Reading the Fire: Building Factors

First of the critical building features is construction method. Building construction influences both fire behavior and structural stability under fire conditions. Combustible construction such as wood-frame, ordinary (masonry and wood), and heavy...


Non-structural elements such as interior finish can also have a significant effect on fire development. On November 28, 1942; a fire in Boston's Coconut Grove Nightclub claimed the lives of 492 people (Benzaquin, 1959). The extreme number of fatalities in this incident resulted from rapid fire spread due to combustible interior finish and inadequate exits. Similarly, on February 20, 2003; 96 people died in the Station Nightclub fire in West Warwick, Rhode Island (NIST, 2005). In this incident, combustible acoustical foam ignited by pyrotechnics and combustible interior finish along with lack of an automatic sprinkler system contributed to the speed of fire growth and development. Figure 5 illustrates temperatures five feet above the floor in the Station Nightclub 90 seconds after ignition.

When examining non-structural elements as fuel, it is important to not only look up and look around. Look down at the floor. While hot gases rise and convection will generally result in vertical and lateral heat transfer, radiant heat from the fire and the hot gas layer also transfers heat energy to the floor. Like other hydrocarbon based synthetic materials, carpet and carpet padding may have a much higher heat of combustion than wood and can be a significant source of fuel (Division of the State Fire Marshal, 2002; FBU, 1996).

As discussed in factors influencing fire development, insulation and energy efficiency of the structure will have an influence on fire behavior. However, like many other building factors, thermal characteristics of the structure may not be readily visible during firefighting operations. Insulation is designed to reduce heat transfer through the building shell or other structural elements. Insulation is normally intended to retain building heat when ambient temperatures are cold and slow heating when ambient temperatures are hot. Insulation performs the same way under fire conditions. A well-insulated compartment will retain more heat, increasing the speed of fire development (all other things being equal). Reduced building leakage and use of multi-pane glazing in windows also reduces leakage and potential increases in ventilation, speeding the transition to ventilation controlled conditions and increasing the probability of developing backdraft conditions.

Building Contents

A large percentage of compartment fires simply involve contents and non-structural elements such as interior finish of the ceiling, walls, and floor. Key characteristics influencing fuels' burning characteristics include state (solid, liquid, or gas), chemical composition, and distribution. Building contents can include gas, liquid and solid fuels. However, most ordinary contents are in the solid form.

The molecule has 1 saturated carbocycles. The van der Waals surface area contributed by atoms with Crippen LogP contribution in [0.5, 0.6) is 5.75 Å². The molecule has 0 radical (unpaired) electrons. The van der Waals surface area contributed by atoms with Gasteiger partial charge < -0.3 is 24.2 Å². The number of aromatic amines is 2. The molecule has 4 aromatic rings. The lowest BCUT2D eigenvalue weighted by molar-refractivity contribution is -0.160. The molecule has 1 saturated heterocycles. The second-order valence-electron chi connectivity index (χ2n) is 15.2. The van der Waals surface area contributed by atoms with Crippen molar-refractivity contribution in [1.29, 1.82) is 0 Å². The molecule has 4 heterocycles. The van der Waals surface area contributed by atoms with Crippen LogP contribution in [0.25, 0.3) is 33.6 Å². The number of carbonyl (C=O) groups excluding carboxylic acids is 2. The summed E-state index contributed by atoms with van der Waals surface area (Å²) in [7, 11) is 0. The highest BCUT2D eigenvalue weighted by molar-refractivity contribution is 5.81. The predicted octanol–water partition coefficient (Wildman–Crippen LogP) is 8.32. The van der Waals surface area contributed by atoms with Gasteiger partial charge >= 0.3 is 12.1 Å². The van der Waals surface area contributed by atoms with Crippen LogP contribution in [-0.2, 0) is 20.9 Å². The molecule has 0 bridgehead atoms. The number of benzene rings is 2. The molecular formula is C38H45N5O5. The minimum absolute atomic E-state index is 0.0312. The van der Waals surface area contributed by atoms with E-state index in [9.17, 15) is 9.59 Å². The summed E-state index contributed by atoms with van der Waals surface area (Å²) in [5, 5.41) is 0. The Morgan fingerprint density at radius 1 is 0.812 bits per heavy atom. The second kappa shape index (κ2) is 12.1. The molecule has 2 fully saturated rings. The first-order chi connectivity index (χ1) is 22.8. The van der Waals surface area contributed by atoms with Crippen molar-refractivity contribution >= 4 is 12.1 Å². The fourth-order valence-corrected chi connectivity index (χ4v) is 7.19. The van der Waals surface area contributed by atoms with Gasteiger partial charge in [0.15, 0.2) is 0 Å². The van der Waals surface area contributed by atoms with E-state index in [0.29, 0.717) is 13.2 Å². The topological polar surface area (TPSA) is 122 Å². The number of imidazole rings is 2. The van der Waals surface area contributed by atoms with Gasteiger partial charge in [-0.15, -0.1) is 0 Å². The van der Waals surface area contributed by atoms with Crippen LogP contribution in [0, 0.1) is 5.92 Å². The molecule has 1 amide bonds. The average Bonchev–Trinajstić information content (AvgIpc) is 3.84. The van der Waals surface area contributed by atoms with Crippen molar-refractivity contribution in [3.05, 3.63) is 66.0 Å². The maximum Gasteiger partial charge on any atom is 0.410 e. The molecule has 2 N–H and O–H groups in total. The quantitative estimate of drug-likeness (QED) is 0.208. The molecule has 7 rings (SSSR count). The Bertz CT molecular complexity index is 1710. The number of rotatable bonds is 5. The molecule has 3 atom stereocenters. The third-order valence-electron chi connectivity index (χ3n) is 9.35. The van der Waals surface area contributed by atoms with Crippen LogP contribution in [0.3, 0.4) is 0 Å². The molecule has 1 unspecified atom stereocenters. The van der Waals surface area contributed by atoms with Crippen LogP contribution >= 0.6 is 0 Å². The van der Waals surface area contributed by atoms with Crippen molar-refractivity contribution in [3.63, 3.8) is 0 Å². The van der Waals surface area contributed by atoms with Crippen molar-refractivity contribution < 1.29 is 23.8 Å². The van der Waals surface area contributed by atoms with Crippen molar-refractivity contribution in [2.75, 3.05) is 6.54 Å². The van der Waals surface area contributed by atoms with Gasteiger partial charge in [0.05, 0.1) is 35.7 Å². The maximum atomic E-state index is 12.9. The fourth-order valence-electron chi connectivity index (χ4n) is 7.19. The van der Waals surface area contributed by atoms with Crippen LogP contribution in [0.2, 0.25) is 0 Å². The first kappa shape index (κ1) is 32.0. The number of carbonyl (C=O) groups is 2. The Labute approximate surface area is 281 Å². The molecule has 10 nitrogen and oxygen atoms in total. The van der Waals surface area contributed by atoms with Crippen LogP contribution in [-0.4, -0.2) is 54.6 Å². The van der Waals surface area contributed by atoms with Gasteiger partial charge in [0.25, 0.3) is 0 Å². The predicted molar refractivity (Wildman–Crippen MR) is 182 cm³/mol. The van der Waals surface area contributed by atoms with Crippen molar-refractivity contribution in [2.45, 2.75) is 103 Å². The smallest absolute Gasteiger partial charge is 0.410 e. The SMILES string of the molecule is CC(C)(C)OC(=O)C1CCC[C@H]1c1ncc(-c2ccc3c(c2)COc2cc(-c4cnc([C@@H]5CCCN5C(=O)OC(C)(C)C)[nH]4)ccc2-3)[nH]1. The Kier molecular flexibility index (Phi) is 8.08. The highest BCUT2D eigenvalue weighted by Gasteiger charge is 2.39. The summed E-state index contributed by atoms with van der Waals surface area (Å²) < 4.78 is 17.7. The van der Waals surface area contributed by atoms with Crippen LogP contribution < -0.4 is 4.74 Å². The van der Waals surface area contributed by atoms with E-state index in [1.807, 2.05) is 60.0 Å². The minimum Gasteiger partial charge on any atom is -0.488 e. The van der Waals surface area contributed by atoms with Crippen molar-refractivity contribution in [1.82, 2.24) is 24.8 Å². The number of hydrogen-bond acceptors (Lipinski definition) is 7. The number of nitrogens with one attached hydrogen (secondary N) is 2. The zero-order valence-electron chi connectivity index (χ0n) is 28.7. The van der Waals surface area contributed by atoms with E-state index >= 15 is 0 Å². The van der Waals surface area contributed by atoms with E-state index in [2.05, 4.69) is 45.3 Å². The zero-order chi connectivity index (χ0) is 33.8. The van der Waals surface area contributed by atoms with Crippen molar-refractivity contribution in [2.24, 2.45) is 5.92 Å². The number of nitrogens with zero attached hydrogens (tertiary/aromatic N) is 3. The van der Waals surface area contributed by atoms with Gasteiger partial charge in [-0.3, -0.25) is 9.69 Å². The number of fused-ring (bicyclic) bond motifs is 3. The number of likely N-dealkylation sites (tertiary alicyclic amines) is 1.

The chemical composition of fuel influences its heat of combustion (the amount of heat released by a given mass of fuel) and the heat release rate (the speed with which that heat is released). Oxidation of a specific amount of fuel (i.e., kilogram) releases a given amount of heat energy (i.e., kilojoules). Kilojoules/kilogram (kJ/kg) is a standard unit of measure for heat of combustion. A fuel's heat of combustion is dependent on its chemical content. The heat of combustion for hydrocarbon fuels such as plastics, gasoline, propane and methane can be considerably higher than that of cellulose fuels such as wood (DiNenno et al., 2002) as illustrated in Figure 6.

The heat of combustion for wood and paper varies with the specific type of material that is burning. The heat of combustion for plastic materials also varies with the specific material involved. However, as noted in Figure 6, some types of plastic have a heat of combustion approaching that of hydrocarbon fuels such as gasoline, propane, and methane. These fuels release considerably more heat energy than ordinary combustibles such as wood and paper.

While the total heat energy released when fuel burns is important, the rate at which it is released is also significant. Heat release rate (HRR) is the energy release per unit of time and is usually expressed in kilowatts (kW). A kW is 1000 joules per second (J/s). Heat release rate is dependent on the type, quantity, and orientation of the fuel as well as the characteristics of the enclosure (if the fire occurs inside a compartment).

The minimum size fire (expressed in terms of heat release rate) that will cause a flashover in a given room is dependent on compartment size and ventilation. HRR varies over time, increasing as more fuel becomes involved and the temperature in the compartment increases (higher temperature increases the speed of the combustion reaction). HRR decreases as fuel is consumed and temperature in the compartment decreases.